Setback for Yoon

The heated race for the 10 April general elections in South Korea ended with a landslide victory of the opposition bloc against President Yoon Suk Yeol’s governing People Power Party (PPP).

Setback for Yoon

Photo: SNS

The heated race for the 10 April general elections in South Korea ended with a landslide victory of the opposition bloc against President Yoon Suk Yeol’s governing People Power Party (PPP). The election outcome is a setback for Yoon as it would significantly impact his remaining three years in office. With his PPP securing only 108 out of 300 seats in the National Assembly, Yoon is poised to be relegated to the status of a lame-duck president. The main opposition Democratic Party of Korea (DPK) clinched a landslide victory in significantly outperforming its rival, the conservative ruling PPP.

The victory solidifies the position of the liberal party and establishes an even larger opposition-dominated Assembly for the next four years. The DPK managed to win 175 seats out of 300. Broken down, this works out as 161 constituency wins plus 14 proportional representation seats secured by its satellite party, the Democratic United Party (DUP). The PPP obtained a total of 108 seats, including 18 gained through proportional representation by its satellite party, the People Future Party (PFP). This marks the third consecutive victory for the main opposition DPK, following the general elections held in 2016 when it was the main opposition and 2020 when it was the ruling party. The Rebuilding Korea Party (RKP) is a minor progressive party launched in March.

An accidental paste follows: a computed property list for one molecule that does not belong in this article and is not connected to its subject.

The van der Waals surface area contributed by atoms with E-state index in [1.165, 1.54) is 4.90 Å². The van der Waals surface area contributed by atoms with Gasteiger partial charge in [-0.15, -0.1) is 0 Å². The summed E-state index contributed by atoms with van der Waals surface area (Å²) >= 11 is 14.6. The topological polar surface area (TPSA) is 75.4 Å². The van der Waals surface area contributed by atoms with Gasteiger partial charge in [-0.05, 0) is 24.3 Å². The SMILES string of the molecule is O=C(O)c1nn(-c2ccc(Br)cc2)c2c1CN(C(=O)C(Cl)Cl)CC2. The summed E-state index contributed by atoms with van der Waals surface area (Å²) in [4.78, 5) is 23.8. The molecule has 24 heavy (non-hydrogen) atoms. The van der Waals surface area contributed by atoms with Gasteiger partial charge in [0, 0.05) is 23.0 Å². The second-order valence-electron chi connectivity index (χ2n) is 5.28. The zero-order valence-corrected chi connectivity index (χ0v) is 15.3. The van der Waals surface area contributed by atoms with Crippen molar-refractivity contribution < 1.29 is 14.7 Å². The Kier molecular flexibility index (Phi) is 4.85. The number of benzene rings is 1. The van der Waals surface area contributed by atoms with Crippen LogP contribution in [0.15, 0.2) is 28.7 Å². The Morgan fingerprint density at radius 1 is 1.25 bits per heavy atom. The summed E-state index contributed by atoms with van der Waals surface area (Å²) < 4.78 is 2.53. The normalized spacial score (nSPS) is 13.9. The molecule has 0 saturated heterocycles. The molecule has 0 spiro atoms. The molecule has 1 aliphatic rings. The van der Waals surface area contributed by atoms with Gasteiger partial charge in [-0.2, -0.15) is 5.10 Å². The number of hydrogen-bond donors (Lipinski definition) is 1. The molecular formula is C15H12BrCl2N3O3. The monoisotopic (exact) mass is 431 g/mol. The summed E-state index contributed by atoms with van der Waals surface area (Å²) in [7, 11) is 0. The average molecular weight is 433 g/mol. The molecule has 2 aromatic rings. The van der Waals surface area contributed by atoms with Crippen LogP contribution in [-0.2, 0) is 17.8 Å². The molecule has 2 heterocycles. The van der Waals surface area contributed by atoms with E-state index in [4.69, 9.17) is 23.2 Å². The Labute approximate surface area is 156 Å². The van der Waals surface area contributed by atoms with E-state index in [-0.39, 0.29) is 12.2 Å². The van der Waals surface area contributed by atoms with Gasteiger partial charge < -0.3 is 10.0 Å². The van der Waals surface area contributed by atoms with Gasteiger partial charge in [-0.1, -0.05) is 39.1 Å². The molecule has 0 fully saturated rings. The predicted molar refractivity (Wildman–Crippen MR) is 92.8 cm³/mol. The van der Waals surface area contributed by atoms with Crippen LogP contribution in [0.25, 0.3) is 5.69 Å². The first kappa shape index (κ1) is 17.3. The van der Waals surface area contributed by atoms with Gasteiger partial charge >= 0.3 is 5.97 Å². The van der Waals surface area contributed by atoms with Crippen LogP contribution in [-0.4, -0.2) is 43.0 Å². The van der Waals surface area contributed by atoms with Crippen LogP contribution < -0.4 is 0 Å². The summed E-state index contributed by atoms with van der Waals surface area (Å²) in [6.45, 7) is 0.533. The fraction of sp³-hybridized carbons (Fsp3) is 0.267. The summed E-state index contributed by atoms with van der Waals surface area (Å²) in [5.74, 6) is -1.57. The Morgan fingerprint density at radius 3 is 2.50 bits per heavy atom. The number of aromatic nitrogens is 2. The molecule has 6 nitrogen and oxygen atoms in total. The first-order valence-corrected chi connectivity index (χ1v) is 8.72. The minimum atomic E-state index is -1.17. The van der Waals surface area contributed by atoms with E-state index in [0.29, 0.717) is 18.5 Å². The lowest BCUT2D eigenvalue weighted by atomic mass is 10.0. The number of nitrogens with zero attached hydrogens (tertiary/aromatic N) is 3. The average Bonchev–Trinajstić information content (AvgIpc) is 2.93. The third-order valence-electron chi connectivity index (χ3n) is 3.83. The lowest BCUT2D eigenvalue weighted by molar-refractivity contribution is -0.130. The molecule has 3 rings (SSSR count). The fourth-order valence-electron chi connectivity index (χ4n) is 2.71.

Led by former Justice Minister Cho Kuk, it secured 12 seats through the proportional representation system. This marked a successful debut in its first election. Among other minor parties, the Reform Party led by former PPP leader Lee Jun-seok obtained three seats, the Saemirae Party, headed by former DPK Chairman Lee Nak-yon, and the Jinbo Party, secured one seat each. The opposition parties collectively secured over 190 seats. It was close to the exit poll forecast of 200 seats for the opposition bloc. The voter turnout this time hit a 32-year high at 67 per cent.


Had the exit poll forecast of 200 seats come true, President Yoon’s power would have been substantially clipped as it would have neutralised his veto power. Yet 190 is not a small number as the broader opposition bloc can still exert collective power over Yoon through concerted legislative action. The opposition still shall have the ability to fasttrack bills, shortening the deliberation process, thereby making plenary voting faster than that of other bills. For this, they would need support from at least three-fifths of the total Assembly members. With the support of 180 lawmakers, they can halt a filibuster, a procedural delaying tactic often used by politicians.

What does this resounding victory by the opposition bloc mean for Yoon’s political future? Not only does it hint at a bleak future for Yoon, the win also boosts prospects of the DPK chief’s next presidential bid. The elections this time were considered as a critical referendum for Yoon, who is approaching his two-year mark in office in May 2024. With this defeat, Yoon becomes the first-ever President in Korea’s current presidential system, established in 1987, to face an opposition-controlled Assembly throughout his entire five-year term which began in May 2022.